God, Frankensteins, and More: The Opportunity for Generosity on Halloween

Last year on Halloween night, over eight hundred trick-or-treaters showed up to our house on Sleepy Hollow for candy. Even though we lived on Sleepy Hollow, we had no idea when we moved in four years ago that Halloween was such a massive holiday in our neighborhood.

It put us in an awkward position as Christians. We weren’t excited about joining the neighborhood legacy of boasting in violence or in darkness or in evil. But we also reallydidn’t want to be the type that draws their curtains in fear and disgust at the end of October. We wanted our neighbors to know we cared about them whatever day of the month or year it was. Eventually, our family decided we were going to engage our neighbors on Halloween with radical generosity.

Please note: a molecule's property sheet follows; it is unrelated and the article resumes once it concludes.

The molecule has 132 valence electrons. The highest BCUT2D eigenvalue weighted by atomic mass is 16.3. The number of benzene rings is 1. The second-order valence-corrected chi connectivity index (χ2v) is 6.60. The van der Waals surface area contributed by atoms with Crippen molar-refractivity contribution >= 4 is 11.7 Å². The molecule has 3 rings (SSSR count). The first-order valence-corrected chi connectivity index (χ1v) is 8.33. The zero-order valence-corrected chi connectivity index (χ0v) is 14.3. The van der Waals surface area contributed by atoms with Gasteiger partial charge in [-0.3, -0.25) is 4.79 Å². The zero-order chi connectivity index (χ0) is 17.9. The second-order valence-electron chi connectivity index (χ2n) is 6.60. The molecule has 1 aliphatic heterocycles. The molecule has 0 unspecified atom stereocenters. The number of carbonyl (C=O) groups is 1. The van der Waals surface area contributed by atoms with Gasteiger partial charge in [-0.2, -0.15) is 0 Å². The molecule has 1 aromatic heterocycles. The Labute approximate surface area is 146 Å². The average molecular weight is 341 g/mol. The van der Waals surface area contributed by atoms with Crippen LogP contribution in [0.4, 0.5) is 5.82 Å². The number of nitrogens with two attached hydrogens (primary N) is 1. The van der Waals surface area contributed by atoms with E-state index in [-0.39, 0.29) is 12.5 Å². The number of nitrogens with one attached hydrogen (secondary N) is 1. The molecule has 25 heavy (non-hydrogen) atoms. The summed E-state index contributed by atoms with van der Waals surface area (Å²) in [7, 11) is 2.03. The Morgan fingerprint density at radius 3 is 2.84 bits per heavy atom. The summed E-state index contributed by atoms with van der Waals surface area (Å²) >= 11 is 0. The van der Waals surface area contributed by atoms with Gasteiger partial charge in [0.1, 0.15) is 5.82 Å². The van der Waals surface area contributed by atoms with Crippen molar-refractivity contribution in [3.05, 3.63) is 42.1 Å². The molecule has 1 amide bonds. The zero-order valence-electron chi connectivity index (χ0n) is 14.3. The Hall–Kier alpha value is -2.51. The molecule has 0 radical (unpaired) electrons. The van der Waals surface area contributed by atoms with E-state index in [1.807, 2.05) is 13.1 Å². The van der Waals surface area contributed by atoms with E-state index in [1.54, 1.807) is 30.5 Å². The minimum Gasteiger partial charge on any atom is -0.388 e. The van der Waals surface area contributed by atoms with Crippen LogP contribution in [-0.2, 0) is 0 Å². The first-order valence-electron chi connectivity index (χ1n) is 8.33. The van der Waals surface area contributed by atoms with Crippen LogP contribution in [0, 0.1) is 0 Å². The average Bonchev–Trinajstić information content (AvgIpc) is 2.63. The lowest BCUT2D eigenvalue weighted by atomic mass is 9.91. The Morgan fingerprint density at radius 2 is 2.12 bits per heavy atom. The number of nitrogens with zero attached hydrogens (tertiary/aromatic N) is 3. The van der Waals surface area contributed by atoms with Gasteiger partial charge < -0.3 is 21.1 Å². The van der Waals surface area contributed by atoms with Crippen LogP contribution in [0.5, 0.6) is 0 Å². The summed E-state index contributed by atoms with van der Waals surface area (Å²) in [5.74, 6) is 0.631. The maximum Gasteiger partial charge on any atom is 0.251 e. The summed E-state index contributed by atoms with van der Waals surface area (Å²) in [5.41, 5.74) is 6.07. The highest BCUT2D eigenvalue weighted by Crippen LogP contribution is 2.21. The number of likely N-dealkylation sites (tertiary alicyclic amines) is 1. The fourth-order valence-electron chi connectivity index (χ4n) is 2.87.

And so, for the past three years, we have exclusively given out king-sized candy bars to every visitor. The first year we gave away three hundred. Last year, eight hundred. We’re stocking up as we speak and expecting a thousand people this year.

Now, your family may not be financially able to give out a thousand candy bars (the college students we work with through our church help fund our inventory), and you likely won’t have a thousand people knocking on your door this Halloween. That doesn’t mean you can’t create a culture of radical generosity right where you are with what you have.

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Jimmy NeedhamComment